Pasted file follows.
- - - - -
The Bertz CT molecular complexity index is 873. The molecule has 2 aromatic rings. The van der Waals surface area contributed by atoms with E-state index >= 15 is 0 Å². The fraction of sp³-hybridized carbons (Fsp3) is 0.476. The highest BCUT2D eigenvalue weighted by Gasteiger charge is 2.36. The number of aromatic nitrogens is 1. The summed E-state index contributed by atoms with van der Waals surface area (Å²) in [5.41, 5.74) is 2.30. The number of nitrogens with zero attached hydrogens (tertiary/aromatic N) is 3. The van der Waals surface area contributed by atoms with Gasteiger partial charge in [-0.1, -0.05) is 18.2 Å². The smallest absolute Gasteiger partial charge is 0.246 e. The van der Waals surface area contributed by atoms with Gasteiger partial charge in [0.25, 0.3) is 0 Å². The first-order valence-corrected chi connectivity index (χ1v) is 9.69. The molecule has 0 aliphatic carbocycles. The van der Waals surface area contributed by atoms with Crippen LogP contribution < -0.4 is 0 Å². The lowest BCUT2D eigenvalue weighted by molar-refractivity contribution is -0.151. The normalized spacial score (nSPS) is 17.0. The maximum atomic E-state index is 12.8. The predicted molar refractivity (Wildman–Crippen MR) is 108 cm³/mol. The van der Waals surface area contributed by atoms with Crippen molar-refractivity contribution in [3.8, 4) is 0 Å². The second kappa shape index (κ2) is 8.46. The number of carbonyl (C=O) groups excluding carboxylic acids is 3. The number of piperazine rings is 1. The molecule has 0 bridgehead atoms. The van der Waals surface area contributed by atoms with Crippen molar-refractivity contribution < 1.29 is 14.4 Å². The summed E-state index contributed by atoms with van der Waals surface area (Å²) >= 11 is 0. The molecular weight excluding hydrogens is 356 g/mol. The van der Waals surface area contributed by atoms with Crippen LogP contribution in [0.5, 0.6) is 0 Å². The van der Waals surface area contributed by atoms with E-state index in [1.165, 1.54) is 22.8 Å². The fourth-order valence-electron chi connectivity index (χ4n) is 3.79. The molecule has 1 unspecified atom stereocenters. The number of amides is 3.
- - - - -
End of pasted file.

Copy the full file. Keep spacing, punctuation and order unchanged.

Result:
The Bertz CT molecular complexity index is 873. The molecule has 2 aromatic rings. The van der Waals surface area contributed by atoms with E-state index >= 15 is 0 Å². The fraction of sp³-hybridized carbons (Fsp3) is 0.476. The highest BCUT2D eigenvalue weighted by Gasteiger charge is 2.36. The number of aromatic nitrogens is 1. The summed E-state index contributed by atoms with van der Waals surface area (Å²) in [5.41, 5.74) is 2.30. The number of nitrogens with zero attached hydrogens (tertiary/aromatic N) is 3. The van der Waals surface area contributed by atoms with Gasteiger partial charge in [-0.1, -0.05) is 18.2 Å². The smallest absolute Gasteiger partial charge is 0.246 e. The van der Waals surface area contributed by atoms with Gasteiger partial charge in [0.25, 0.3) is 0 Å². The first-order valence-corrected chi connectivity index (χ1v) is 9.69. The molecule has 0 aliphatic carbocycles. The van der Waals surface area contributed by atoms with Crippen LogP contribution < -0.4 is 0 Å². The lowest BCUT2D eigenvalue weighted by molar-refractivity contribution is -0.151. The normalized spacial score (nSPS) is 17.0. The maximum atomic E-state index is 12.8. The predicted molar refractivity (Wildman–Crippen MR) is 108 cm³/mol. The van der Waals surface area contributed by atoms with Crippen molar-refractivity contribution in [3.8, 4) is 0 Å². The second kappa shape index (κ2) is 8.46. The number of carbonyl (C=O) groups excluding carboxylic acids is 3. The number of piperazine rings is 1. The molecule has 0 bridgehead atoms. The van der Waals surface area contributed by atoms with Crippen molar-refractivity contribution < 1.29 is 14.4 Å². The summed E-state index contributed by atoms with van der Waals surface area (Å²) >= 11 is 0. The molecular weight excluding hydrogens is 356 g/mol. The van der Waals surface area contributed by atoms with Crippen LogP contribution in [0.5, 0.6) is 0 Å². The van der Waals surface area contributed by atoms with E-state index in [1.165, 1.54) is 22.8 Å². The fourth-order valence-electron chi connectivity index (χ4n) is 3.79. The molecule has 1 unspecified atom stereocenters. The number of amides is 3.